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If Carmen had 12 more tapes, she would have twice as many as Rafael. Does Carmen have fewer tapes than Rafael?

Given \(c+12=2r\), question is \(c<r\)?

(1) Rafael has more than 5 tapes --> \(r>5\). If \(r=6>5\) then \(c=0\) and \(c<r\) BUT if \(r=14>5\) then \(c=16\) and \(c>r\). Two different answers. Not sufficient.

(2) Carmen has fewer than 12 tapes --> \(c<12\). Max number of tapes Carol can have is 10 (if \(c=11\) then \(r=11.5\neq{integer}\), which is not possible since \(c\) and \(r\) represent # of tapes and must be integers). So, \(c_{max}=10\) and \(r=11\) (from \(c+12=2r\)), hence \(c<r\). Sufficient.

Since even for \(c_{max}\) we got that \(c<r\), then for all other possible values of \(c\), \(c<r\) will also hold true.

Re: If Carmen had 12 more tapes, she would have twice as many [#permalink]

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10 Jan 2014, 10:39

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nina11 wrote:

If Carmen had 12 more tapes, she would have twice as many tapes as Rafael. Does Carmen have fewer tapes than Rafael?

(1) Rafael has more than 5 tapes. (2) Carmen has fewer than 12 tapes.

The time pressure is killing me..

We're given: C + 12 = 2R

1), we don't know anything about how many tapes carmen has, she could have more or less than Rafael, so insufficient.

2) Here's why so many of us get this wrong: We forget that the number of tapes Carmen has cannot be odd, it HAS to be a multiple of 2 otherwise we get fractions, and tapes have to be integer values.

So, she has, at most 10 tapes and then Rafael has 24/2 = 11 tapes.. So he always has more tapes than her, for all even values from 2-10... So, B is sufficient..

Re: If Carmen had 12 more tapes, she would have twice as many [#permalink]

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28 May 2014, 23:46

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I think algebraic approach works the best here. If Carmen had 12 more tapes, she would have twice as many as Rafael. Does Carmen have fewer tapes than Rafael?

Given c+12=2r, question is c<r?

Lets simplify the question. First lets put c in terms of r in the inequality: c<r --> 2r-12<r --> r<12? Second, lets put r in terms of c in the inequality: c<r --> c<(c/2+6) --> c<12? Thus we will have sufficient info if we know either r<12 or c<12.

St1) r>5: r could be greater, equal, or less than 12. Not Suff St2) c<12: Suff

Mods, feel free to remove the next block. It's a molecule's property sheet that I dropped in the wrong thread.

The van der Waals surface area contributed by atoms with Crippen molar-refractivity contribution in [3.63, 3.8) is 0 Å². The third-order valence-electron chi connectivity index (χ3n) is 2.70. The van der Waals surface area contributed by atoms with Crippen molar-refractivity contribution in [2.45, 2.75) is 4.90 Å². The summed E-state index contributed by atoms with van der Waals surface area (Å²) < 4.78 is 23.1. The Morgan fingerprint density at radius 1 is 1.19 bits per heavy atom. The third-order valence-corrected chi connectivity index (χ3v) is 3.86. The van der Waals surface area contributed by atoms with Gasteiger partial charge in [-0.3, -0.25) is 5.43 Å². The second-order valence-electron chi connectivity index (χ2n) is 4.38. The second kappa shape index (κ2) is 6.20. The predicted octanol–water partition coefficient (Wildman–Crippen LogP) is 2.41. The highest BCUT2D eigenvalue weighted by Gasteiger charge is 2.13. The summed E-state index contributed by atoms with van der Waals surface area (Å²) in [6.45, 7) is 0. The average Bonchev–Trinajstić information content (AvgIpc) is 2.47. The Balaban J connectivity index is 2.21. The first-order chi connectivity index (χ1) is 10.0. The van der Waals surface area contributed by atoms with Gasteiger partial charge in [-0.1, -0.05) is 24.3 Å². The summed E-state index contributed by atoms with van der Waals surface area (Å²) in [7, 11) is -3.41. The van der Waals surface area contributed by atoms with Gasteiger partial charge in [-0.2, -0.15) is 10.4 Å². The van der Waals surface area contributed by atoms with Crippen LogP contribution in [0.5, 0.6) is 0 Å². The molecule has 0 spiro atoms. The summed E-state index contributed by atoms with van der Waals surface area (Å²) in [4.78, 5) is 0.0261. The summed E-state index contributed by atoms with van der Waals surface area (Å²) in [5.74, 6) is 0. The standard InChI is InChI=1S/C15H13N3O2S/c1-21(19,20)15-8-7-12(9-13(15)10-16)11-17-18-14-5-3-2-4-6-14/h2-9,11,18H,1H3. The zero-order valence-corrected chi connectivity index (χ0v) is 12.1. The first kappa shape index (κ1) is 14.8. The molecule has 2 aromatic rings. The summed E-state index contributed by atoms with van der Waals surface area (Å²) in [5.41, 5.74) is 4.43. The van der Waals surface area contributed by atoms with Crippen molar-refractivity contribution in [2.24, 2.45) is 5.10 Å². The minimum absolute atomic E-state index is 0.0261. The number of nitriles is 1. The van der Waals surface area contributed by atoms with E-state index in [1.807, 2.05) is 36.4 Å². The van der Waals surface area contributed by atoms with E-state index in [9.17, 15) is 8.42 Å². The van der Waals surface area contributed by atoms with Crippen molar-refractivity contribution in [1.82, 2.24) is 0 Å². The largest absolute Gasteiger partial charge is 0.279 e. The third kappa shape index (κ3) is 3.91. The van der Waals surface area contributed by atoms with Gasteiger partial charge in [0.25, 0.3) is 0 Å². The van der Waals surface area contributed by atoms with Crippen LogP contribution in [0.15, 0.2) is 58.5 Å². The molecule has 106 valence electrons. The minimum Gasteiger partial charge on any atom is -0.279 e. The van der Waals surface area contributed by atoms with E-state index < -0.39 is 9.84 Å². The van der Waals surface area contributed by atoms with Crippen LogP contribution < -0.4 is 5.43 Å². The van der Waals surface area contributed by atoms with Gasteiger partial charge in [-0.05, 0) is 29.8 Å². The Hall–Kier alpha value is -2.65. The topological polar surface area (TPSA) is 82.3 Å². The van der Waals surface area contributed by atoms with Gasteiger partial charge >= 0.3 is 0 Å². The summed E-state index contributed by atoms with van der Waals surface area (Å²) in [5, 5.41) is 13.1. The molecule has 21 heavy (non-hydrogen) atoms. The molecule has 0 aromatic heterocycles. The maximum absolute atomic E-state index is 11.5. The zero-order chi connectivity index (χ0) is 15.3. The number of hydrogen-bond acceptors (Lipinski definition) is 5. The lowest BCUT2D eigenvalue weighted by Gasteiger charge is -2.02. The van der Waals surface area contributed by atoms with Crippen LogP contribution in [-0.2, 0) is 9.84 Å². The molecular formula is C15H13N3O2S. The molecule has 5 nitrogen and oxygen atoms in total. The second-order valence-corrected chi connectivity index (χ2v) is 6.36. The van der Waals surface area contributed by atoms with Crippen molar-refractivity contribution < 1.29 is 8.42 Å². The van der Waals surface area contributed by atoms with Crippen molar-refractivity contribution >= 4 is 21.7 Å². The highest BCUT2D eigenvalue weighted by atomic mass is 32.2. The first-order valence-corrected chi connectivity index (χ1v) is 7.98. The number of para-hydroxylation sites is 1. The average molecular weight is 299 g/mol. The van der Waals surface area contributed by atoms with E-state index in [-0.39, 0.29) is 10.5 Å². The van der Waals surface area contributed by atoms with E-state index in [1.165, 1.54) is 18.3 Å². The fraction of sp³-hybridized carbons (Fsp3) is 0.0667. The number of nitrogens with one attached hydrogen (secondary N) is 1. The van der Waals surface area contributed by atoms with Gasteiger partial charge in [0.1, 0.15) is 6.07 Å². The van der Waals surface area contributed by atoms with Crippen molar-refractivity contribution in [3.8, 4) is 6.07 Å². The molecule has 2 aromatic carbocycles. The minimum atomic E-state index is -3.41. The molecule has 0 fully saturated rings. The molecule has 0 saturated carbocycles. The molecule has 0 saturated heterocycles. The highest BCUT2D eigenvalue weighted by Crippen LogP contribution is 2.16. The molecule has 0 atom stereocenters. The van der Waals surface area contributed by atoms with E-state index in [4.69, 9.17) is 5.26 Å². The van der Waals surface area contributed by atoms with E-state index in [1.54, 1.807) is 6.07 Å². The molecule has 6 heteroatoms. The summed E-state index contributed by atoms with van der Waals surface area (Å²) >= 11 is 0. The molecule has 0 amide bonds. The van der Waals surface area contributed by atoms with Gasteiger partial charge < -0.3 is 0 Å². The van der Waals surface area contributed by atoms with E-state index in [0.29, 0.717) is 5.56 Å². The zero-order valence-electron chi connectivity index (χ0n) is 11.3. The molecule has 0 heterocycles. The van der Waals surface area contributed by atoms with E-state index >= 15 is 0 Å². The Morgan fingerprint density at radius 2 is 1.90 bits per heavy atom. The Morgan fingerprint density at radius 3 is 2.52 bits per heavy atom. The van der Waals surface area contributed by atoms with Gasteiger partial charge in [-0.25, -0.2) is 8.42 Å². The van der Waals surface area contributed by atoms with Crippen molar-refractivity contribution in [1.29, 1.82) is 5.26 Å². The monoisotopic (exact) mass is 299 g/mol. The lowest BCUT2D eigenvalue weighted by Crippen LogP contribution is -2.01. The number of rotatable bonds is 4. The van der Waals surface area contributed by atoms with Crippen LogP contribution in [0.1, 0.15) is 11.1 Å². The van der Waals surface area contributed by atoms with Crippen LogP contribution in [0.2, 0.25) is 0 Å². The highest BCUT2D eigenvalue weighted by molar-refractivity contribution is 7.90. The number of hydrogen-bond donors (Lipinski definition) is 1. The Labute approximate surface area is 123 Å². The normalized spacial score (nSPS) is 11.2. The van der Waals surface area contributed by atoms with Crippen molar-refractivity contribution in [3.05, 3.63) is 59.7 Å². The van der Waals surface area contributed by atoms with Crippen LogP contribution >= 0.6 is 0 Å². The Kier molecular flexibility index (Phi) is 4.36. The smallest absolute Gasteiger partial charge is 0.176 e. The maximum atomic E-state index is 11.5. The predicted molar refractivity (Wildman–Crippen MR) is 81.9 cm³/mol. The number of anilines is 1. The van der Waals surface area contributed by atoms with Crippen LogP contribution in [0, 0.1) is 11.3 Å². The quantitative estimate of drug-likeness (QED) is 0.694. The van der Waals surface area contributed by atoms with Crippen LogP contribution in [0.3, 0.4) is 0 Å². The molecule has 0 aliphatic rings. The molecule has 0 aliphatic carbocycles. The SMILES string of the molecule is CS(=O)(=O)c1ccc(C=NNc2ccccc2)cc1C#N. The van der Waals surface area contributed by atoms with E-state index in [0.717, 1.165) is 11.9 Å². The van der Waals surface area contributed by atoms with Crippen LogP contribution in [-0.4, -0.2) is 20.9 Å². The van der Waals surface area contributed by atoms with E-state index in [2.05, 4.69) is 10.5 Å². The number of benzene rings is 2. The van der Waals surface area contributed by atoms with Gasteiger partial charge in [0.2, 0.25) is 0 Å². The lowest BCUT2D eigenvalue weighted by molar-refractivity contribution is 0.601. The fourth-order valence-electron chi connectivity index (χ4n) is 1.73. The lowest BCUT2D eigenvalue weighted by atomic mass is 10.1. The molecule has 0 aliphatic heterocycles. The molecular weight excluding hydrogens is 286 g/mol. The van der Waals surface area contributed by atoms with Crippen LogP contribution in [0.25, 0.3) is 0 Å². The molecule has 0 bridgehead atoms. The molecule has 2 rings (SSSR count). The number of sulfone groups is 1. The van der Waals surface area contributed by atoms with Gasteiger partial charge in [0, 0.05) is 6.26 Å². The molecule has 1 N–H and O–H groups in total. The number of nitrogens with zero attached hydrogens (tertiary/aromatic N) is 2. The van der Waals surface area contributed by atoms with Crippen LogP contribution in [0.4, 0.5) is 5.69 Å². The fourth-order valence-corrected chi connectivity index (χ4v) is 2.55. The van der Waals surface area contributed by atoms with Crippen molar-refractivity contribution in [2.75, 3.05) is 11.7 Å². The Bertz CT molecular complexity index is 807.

Answer: B
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Re: If Carmen had 12 more tapes, she would have twice as many [#permalink]

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03 Jul 2015, 19:54

Hello!

What I am unable to understand in the algebraic approach is if both C and R are less than 12 then how can we derive that C is less than 12 or not. Please advice.

What I am unable to understand in the algebraic approach is if both C and R are less than 12 then how can we derive that C is less than 12 or not. Please advice.

Hi' your Q is not clear.. you are assuming that both C and R are less than 12.. then what do you want to derive ? you may have to rephrase the Q..
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If Carmen had 12 more tapes, she would have twice as many [#permalink]

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23 Sep 2016, 12:29

This is quite tricky

From the question we have that C+12 = 2R which can be rewritten as R = C/2 + 6. Before even start thinking about this you should already be aware that C has to be even and multiple of 2 since number of tapes has to be integer.

(i) R>5: Resolve the equation to [b]C = 2 ( R - 6) [/b]

Here start plugging numbers so you have

R = 6 gives C =0 R = 7 gives C = 2 etc etc R = 12 gives C =12 (btw this is not a option as we allready know that one of the two has more) R = 13 gives C =14

So as you can see R > C for 6<= R <12 AND R < C for R >=13 hence insufficient. It would be sufficient if and only if we could see that R>C for R>5.

(ii) C>12: Use the original equation [b]R = C/2 + 6 (for the more "mathy" people this can be seen as y = 0.5x+6) [/b]. Again start plugging numbers BUT the twist is that you care only for the even values defined by the space 0 < R <12

Start plugging numbers again

C = 10 gives R = 11 C = 8 gives R =10 C = 6 gives R = 9 C = 4 gives R = 8 C = 2 gives R = 6

Notice that for all values of C the variable R IS ALWAYS GREATER THAN C therefore sufficient

On a side note:

Bunuel wrote:

(1) Rafael has more than 5 tapes --> \(r>5\). If \(r=6>5\) then \(c=0\) and \(c<r\) BUT if \(r=14>5\) then \(c=16\) and \(c>r\). Two different answers. Not sufficient.

imho the take away msg from this question is to be able to understand the trend of equation for all values of x given by the question. Essentially boils down to the point to be able to undestand that in (i) the equation changes while in (ii) constantly y < x.

I am pretty sure people with solid math background just by looking the two equations could figure out the right answer rather than plug in number etc.

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